July 5, 1985 |
China has accused the Soviet Union of massing 1 million troops along the Sino-Soviet frontier, issuing the protest just days before Chinese officials are to fly to Moscow to sign a major trade pact. China has cut the number of its frontier guards "in sharp contrast to a superpower's deploying a million troops along the Chinese border," the official New China News Agency quoted top Chinese Army leader Yang Shangkun as saying today.
April 14, 1992
Chinese President Yang Shangkun is among dignitaries traveling to the North Korean capital for President Kim Il Sung's 80th birthday celebration on Wednesday. While no one expects Kim to give up real power as long as he remains healthy, there has been speculation that the occasion may be used to transfer additional authority to his son and designated successor, Kim Jong Il.
October 7, 1986 |
U.S. Defense Secretary Caspar W. Weinberger met today with Chinese military leaders, and the official New China News Agency said he called for continued growth in U.S.-Chinese military relations. Weinberger met with Yang Shangkun, secretary general of the Communist Party Central Military Commission; Yang Dezhi, chief of the People's Liberation Army general staff, and other military officials at the Great Hall of the People.
September 8, 1990 |
China, in a national day message to Vietnam, has called for the "early restoration" of relations with its former Communist ally, the official Vietnam News Agency reported. "China and Vietnam are two close neighbors, and their two peoples have had time-honored friendship," the agency quoted a message from Chinese President Yang Shangkun as saying.
May 8, 1989 |
Newly appointed U.S. Ambassador to Beijing James Lilley formally assumed his post today, handing his credentials to Chinese President Yang Shangkun. Lilley, 61, a China-born diplomat, was accredited in a brief ceremony at the Great Hall of the People in the heart of Beijing. Lilley is a former ambassador to South Korea and head of Washington's unofficial agency in Taiwan. He also served as aide to President Bush in the mid-1970s when Bush was American envoy in Beijing. Lilley fills a post vacated by Winston Lord, who ended a three-year tour last month.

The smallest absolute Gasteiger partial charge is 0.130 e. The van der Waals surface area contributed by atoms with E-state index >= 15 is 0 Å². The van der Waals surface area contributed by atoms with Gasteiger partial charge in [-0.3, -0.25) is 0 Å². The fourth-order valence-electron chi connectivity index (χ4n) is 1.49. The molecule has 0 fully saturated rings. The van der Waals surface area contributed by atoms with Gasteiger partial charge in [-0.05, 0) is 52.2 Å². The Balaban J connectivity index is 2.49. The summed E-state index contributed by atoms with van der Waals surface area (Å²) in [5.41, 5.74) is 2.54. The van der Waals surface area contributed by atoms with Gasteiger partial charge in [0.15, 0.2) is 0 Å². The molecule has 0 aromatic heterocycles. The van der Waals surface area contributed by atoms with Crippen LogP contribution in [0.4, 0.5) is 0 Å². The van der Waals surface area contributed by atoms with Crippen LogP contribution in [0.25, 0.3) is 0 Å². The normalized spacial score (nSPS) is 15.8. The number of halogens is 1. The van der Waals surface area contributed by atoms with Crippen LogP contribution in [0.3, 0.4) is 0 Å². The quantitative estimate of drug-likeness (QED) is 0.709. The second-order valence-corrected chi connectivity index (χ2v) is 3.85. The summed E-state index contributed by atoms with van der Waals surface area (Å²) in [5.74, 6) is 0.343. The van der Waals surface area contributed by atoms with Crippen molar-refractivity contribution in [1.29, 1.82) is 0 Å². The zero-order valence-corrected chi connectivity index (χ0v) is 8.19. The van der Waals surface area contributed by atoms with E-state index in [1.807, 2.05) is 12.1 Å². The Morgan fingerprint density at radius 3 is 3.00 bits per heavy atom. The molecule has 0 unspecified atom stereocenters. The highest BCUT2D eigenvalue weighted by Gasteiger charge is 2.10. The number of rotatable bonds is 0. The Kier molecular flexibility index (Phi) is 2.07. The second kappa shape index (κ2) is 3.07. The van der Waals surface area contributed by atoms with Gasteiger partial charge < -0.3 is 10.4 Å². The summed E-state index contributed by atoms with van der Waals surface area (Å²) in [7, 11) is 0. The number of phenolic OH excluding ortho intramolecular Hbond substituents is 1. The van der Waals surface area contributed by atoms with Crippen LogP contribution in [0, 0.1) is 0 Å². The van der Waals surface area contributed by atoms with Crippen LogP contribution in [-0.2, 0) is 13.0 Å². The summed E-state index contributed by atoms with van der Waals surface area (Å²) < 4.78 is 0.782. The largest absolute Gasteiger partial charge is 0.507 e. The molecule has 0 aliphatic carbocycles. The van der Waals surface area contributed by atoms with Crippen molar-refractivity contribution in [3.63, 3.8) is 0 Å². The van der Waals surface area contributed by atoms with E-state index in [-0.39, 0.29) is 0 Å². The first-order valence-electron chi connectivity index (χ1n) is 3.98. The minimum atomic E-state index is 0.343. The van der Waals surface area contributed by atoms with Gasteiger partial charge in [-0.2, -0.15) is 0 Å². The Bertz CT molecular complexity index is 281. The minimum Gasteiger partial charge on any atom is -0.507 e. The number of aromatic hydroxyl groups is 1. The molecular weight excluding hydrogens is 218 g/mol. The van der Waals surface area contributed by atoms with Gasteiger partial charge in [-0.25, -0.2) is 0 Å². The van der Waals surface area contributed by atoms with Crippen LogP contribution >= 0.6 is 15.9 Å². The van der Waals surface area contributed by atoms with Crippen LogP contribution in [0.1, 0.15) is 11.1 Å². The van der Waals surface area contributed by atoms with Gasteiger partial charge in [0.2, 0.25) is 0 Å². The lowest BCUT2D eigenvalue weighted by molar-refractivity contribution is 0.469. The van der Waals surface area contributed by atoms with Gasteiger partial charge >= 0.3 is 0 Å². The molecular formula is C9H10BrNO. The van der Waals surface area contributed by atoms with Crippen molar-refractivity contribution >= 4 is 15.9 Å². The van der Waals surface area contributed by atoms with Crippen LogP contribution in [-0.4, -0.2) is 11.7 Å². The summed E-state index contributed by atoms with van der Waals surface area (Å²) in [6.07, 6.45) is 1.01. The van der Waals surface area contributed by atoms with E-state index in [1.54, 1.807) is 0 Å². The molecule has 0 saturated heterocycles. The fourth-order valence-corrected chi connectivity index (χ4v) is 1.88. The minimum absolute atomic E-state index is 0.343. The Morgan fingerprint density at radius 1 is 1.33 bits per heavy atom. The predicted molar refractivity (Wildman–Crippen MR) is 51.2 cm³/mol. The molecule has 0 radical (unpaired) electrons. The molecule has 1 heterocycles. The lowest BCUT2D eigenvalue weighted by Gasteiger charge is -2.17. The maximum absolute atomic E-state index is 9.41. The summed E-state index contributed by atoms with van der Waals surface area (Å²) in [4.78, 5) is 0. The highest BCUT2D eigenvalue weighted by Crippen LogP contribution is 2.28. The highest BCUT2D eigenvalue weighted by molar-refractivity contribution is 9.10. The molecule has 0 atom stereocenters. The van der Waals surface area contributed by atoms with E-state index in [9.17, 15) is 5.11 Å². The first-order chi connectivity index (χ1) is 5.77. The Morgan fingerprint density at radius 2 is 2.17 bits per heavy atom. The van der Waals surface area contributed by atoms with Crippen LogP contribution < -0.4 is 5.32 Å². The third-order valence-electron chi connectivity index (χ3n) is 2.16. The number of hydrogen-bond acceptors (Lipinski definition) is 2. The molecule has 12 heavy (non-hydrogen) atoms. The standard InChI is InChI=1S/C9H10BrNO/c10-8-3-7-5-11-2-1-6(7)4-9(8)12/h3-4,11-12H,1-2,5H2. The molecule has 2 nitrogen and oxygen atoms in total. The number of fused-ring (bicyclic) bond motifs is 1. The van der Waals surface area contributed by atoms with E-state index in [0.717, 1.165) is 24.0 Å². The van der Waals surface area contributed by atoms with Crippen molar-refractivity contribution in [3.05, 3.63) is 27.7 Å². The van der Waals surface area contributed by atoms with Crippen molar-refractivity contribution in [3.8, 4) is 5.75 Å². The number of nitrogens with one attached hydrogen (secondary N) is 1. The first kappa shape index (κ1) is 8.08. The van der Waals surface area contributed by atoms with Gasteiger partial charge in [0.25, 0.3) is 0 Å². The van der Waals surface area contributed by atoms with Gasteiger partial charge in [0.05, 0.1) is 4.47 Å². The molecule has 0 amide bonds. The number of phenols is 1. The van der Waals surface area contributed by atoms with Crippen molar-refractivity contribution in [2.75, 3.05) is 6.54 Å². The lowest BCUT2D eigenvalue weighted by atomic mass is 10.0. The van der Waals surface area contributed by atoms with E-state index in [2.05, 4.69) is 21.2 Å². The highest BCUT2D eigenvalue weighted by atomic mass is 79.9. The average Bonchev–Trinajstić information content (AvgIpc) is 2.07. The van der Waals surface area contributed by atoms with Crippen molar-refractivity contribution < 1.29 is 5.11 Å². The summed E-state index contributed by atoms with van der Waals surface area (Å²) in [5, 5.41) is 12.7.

March 9, 1993
China's rubber-stamp legislature, the National People's Congress, opens its annual two-week session Monday. The congress is expected to approve a number of predetermined shifts in high government positions. President Yang Shangkun, 85, is due to step down. Communist Party General Secretary Jiang Zemin is widely expected to replace him while continuing to serve concurrently as party chief.
August 19, 1989 |
China's Defense Ministry on Friday denied a Western report that Defense Minister Qin Jiwei had been detained by troops loyal to the president. "It's pure rumor-mongering," a ministry official said when asked to comment on the report from Hong Kong by a Western news agency. The agency said that Qin was seized at his Beijing residence Wednesday evening as a result of a struggle with President Yang Shangkun for control over China's military.
March 1, 1991
JAPAN welcomed the cease-fire and promised to step up economic aid to needy Middle East and South Asian countries affected by the war. The lower house of Parliament approved $9 billion to finance Tokyo's contribution to the U.S.-led forces fighting Iraq. The bill is expected to pass the upper house next week. CHINA congratulated Kuwait's emir on restoration of his nation's territorial sovereignty.
June 27, 1990 |
Chinese President Yang Shangkun is in the hospital with acute appendicitis, the official New China News Agency said today. The 83-year-old president failed to attend a welcoming ceremony for President Hissene Habre of Chad, it said, adding that Vice President Wang Zhen took his place. The agency did not describe Yang's condition, saying only that he entered the hospital Monday.
December 26, 1989 |
An unsigned poster mocking deposed Romanian leader Nicolae Ceausescu and China's hard-line leaders went up at Beijing University, birthplace of China's spring democracy movement, a source said today. "Lost dog," read the poster, which was put up over the weekend--after Ceausescu's flight from his palace in Bucharest and before his arrest and execution.